WVU researcher concludes that loss of work can lead to poor health, higher death rates

West Virginia University School of Public Health’s Christopher Martin, M.D., M.Sc., has found that a loss of work can actually be bad for one’s health and could even lead to higher death rates.

“People’s health noticeably suffers when they lose work and become socially isolated,” Martin said. “Working provides people with a sense of self-worth, exercise and a way to be a part of a community, all of which we know are important for good health.”

Martin partnered with NIOSH investigators in Cincinnati and the state Office of the Insurance Commissioner for his research and studied more than 14,000 West Virginia workers’ compensation claims that were accepted for lower back strains in 1998 and 1999. Martin decided to study lower back pain claims because it is the most common cause of work-related disability and, although it can be debilitating, back pain will not actually be the cause of death for people. This group was followed through the end of 2015 to determine the number of deaths.

“At the end of the study, we found that those with disabling lower back strains who missed time from work had about a 44% increase in deaths overall compared to those with lower back strains who did not miss time from work,” Martin said. 

He also found that, among those experiencing a loss of work, there was an increased chance of dying specifically from cancer, heart disease, suicide and opioid overdoses.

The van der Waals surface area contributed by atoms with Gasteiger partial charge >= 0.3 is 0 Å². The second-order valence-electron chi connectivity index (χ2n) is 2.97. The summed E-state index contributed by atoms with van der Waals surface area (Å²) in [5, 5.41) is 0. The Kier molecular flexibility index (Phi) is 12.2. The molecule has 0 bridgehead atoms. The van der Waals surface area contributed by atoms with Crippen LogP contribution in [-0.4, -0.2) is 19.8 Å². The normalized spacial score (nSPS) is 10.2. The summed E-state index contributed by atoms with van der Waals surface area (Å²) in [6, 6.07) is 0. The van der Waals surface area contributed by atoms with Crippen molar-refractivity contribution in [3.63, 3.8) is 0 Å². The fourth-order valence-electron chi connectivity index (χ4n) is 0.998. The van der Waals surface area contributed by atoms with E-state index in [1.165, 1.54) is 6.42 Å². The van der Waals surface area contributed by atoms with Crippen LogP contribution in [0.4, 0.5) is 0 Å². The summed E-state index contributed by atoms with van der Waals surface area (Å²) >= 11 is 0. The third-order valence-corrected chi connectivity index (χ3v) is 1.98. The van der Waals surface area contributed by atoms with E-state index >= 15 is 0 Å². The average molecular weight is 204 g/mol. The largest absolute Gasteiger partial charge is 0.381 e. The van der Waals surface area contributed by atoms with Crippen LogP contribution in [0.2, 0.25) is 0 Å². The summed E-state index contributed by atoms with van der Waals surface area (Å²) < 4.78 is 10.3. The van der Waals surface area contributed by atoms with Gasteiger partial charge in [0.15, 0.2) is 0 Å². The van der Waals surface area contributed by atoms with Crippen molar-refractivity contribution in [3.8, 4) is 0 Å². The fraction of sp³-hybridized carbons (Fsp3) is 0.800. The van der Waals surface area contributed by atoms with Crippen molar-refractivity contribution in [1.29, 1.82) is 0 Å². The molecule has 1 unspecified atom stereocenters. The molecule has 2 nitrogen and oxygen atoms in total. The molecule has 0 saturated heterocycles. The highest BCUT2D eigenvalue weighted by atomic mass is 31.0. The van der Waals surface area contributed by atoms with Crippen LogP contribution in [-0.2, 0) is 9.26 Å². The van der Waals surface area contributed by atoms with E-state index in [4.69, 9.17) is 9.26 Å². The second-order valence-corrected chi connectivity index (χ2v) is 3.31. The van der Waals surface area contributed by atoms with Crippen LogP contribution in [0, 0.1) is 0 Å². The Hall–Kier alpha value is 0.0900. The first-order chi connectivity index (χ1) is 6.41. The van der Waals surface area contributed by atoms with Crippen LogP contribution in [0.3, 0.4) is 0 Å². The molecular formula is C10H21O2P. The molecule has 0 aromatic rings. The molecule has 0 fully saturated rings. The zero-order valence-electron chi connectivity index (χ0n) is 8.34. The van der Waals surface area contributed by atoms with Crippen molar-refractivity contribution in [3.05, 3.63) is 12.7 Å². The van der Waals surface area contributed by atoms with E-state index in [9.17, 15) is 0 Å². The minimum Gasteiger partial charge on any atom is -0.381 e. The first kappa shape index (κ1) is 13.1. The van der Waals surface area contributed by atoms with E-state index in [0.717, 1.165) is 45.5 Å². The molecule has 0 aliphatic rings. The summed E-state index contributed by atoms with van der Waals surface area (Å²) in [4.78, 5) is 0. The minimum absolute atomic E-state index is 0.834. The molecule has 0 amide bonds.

Martin stumbled onto this research idea simply from clinical observations of his patients.

“I would have patients that would tell me how they were in good health all of their life,” Martin said. “But when they left work their health completely fell apart.”

At first, he tried to find literature on death rates and the lack of work from work-related injuries but there was little published at the time.

Martin regards this is a serious problem, but one with solutions. He believes that raising widespread awareness and education on the importance of safe, gainful employment for overall health is essential. He considers the limited availability of such opportunities in the state to be the root cause of many of its public health problems, including the opioid crisis. In addition, occupational rehabilitation programs need to be built up along a functional restoration model to support an injured worker’s early return to work.  

“Just like getting an injured athlete back on the field, these programs focus on return to work, rather than pain relief, as the primary goal of care,” Martin said. “Our study results demonstrate just how important such measures to limit long-term work-related disability are.”



CONTACT: Nikky Luna, Director of Marketing and Communications
School of Public Health
304-293-1699; nikky.luna@hsc.wvu.edu